The murder of Joanna Yeates and subsequent trial of Vincent Tabak has had an incredible amount of coverage in the media. There has been, on average, 800 murders per year since the year 2000, although there was a drop in the statistics in 2010 to 651. What is it about this case that has generated so much interest and publicity?

As a resident of Bristol, I found myself to be overly curious about Joanna’s initial disppearance.

It was a strange case as it showed that murder could happen anywhere, even in leafy Clifton, and to anyone. But the most disturbing thing was that a person could just disappear and that the murderer could be the ordinary, non-descript, man next door.

As the investigation began, each nugget of information was seized upon by the media and repeated. In such an excited situation there is a huge pressure as a reporter to get the story first, especially now that news is broadcast around the clock. But it comes at what cost? It reminded me of the frenzied and inaccurate reporting that happened during the initial stages of the investigation into the disappearance of Madeleine McCann. There were huge fines that newspapers had to pay following the investigation into inaccurate reporting and now there is also an inquiry into press conduct being led by Lord Justice Leveson.

There is a clear line as a journalist between reporting the facts, and conjecture, and it is emphasised repeatedly in journalism training.

Speculation makes people tune into your broadcast and sells newspapers, but it is a gamble. Unless you can validate those assertions in court, you, and your publication, could be prosecuted. And as a journalist, surely your responsibility is to report the facts so that an accurate picture of the story can be understood.

If you are not independent in thought, it is easy to mislead…or be misled.

In fact, the media were manipulated by the very man guilty of Joanna’s murder. One of the facts that has now emerged is that the person who pointed the finger of suspicion at Christopher Jefferies, the landlord of Joanna Yeates, was in fact…Vincent Tabak. The police arrested him and he was vilified by the press. I remember one report was trying to link him to previous unsolved cases in Bristol going back thirty years. Released without charge, he was guilty of nothing except having a bad comb-over hairstyle and a rather louche style of dress.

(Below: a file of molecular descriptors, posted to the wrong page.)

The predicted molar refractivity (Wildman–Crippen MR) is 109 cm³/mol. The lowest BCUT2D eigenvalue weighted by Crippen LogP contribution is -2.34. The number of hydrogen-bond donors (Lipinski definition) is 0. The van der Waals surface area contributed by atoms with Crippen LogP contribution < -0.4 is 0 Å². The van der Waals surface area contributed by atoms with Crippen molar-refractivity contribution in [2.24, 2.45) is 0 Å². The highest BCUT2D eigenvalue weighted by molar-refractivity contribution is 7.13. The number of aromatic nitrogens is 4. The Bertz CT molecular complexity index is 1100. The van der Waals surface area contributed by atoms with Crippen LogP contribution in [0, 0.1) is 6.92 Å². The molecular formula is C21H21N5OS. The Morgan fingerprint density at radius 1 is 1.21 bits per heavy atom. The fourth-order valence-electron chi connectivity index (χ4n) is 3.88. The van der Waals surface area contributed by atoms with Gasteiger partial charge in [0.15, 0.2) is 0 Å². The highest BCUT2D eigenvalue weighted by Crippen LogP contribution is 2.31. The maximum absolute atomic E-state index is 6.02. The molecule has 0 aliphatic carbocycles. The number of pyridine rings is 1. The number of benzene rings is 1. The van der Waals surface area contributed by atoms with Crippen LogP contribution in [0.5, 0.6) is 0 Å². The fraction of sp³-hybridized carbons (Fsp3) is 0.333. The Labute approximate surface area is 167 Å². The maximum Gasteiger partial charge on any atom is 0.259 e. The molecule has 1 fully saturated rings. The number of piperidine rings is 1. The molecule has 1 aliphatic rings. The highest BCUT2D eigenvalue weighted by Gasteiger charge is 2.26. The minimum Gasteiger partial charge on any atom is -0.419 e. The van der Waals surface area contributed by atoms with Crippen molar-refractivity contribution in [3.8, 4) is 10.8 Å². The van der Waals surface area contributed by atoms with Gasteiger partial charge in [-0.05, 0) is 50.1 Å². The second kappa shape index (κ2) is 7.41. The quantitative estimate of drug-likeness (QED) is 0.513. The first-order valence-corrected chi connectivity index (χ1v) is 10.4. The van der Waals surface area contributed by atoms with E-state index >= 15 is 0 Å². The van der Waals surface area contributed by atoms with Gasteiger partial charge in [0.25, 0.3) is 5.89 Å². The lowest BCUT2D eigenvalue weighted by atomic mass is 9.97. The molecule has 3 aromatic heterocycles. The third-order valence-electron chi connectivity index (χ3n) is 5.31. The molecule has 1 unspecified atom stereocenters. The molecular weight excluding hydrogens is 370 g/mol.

I’m not surprised that other details about Vincent Tabak have emerged post trial. In a way, it is a slight reassurance, that the neighbour on your doorstep is probably just that, and not a potential murderer.


Have you forgotten Meredith? It’s all about Miss Knox.

Let's not forget Meredith....

Social media world is buzzing tonight with the freeing of Amanda Knox, as an Italian appeal court quashes her conviction for killing Meredith Kercher, from London.


It’s interesting as a UK resident to see the American reaction to this result – it seems many, many people always believed Amanda Knox to be innocent.


Even Oprah Winfrey apparently did a programme

involving Miss Knox’s parents.


In fact, the reaction suggests that Miss Knox will almost be welcomed home as a hero. All in keeping with the impression I have of this lady, an outgoing, all-American girl, confident and, to me it seems, a bit in-your-face.

I wasn’t there to hear the case in its entirety and as my Italian allows me to ask for an ice-cream and that’s all – well, it wouldn’t have made much difference any way.


But on seeing this reaction, I just keep thinking what about Meredith Kercher and her family?


What must they be feeling now? Does any one care about them? Will we ever truly know what happened to poor Meredith?

This family has kept themselves very private during this latest twist in a tale of murder and sex.

And while, it’s right that any miscarriage of justice is revealed, what about the victims in all of this?

We must not forget that at the centre, there is a family whose child was murdered in horrible circumstances and there is, to me, something grating about celebrating an all-round awful situation.

A man is serving a sentence for his involvement in the killing of Meredith. But this appeal case does raise so many questions about what happened to her.


I feel so uneasy about all of this. I don’t want innocent people to spend time in prison but let’s not forget that a young woman died here and her family don’t have the answers.


So as I see the buzz and watch the media reports, my heart goes out to the Kercher family – because for them, nothing has changed. Meredith has gone and they have to deal with that day in, day out. Tomorrow won’t bring a day of freedom for them.